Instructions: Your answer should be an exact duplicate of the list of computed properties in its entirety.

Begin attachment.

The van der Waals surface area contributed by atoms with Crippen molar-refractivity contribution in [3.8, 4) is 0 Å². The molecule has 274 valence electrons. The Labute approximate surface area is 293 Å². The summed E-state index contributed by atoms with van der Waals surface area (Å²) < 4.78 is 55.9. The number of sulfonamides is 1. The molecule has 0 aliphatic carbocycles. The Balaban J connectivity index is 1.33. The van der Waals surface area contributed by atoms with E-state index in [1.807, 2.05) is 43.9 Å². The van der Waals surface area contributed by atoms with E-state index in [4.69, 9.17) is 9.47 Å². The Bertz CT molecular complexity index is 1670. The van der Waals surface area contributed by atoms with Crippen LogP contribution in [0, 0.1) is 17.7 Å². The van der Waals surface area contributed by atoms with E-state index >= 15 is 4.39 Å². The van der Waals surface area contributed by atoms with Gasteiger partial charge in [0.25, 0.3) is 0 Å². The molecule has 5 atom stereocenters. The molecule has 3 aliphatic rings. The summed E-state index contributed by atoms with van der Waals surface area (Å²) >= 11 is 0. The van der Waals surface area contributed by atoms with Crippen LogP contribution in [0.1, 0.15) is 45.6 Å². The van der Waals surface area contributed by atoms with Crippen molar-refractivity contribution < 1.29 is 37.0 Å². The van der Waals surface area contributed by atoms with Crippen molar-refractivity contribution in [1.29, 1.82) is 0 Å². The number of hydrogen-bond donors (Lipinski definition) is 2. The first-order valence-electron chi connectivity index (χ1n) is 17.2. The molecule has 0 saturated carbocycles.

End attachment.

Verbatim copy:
The van der Waals surface area contributed by atoms with Crippen molar-refractivity contribution in [3.8, 4) is 0 Å². The molecule has 274 valence electrons. The Labute approximate surface area is 293 Å². The summed E-state index contributed by atoms with van der Waals surface area (Å²) < 4.78 is 55.9. The number of sulfonamides is 1. The molecule has 0 aliphatic carbocycles. The Balaban J connectivity index is 1.33. The van der Waals surface area contributed by atoms with E-state index in [1.807, 2.05) is 43.9 Å². The van der Waals surface area contributed by atoms with E-state index in [4.69, 9.17) is 9.47 Å². The Bertz CT molecular complexity index is 1670. The van der Waals surface area contributed by atoms with Crippen LogP contribution in [0, 0.1) is 17.7 Å². The van der Waals surface area contributed by atoms with E-state index >= 15 is 4.39 Å². The van der Waals surface area contributed by atoms with Gasteiger partial charge in [0.25, 0.3) is 0 Å². The molecule has 5 atom stereocenters. The molecule has 3 aliphatic rings. The summed E-state index contributed by atoms with van der Waals surface area (Å²) >= 11 is 0. The van der Waals surface area contributed by atoms with Crippen LogP contribution in [0.1, 0.15) is 45.6 Å². The van der Waals surface area contributed by atoms with Crippen molar-refractivity contribution < 1.29 is 37.0 Å². The van der Waals surface area contributed by atoms with Crippen molar-refractivity contribution in [1.29, 1.82) is 0 Å². The number of hydrogen-bond donors (Lipinski definition) is 2. The first-order valence-electron chi connectivity index (χ1n) is 17.2. The molecule has 0 saturated carbocycles.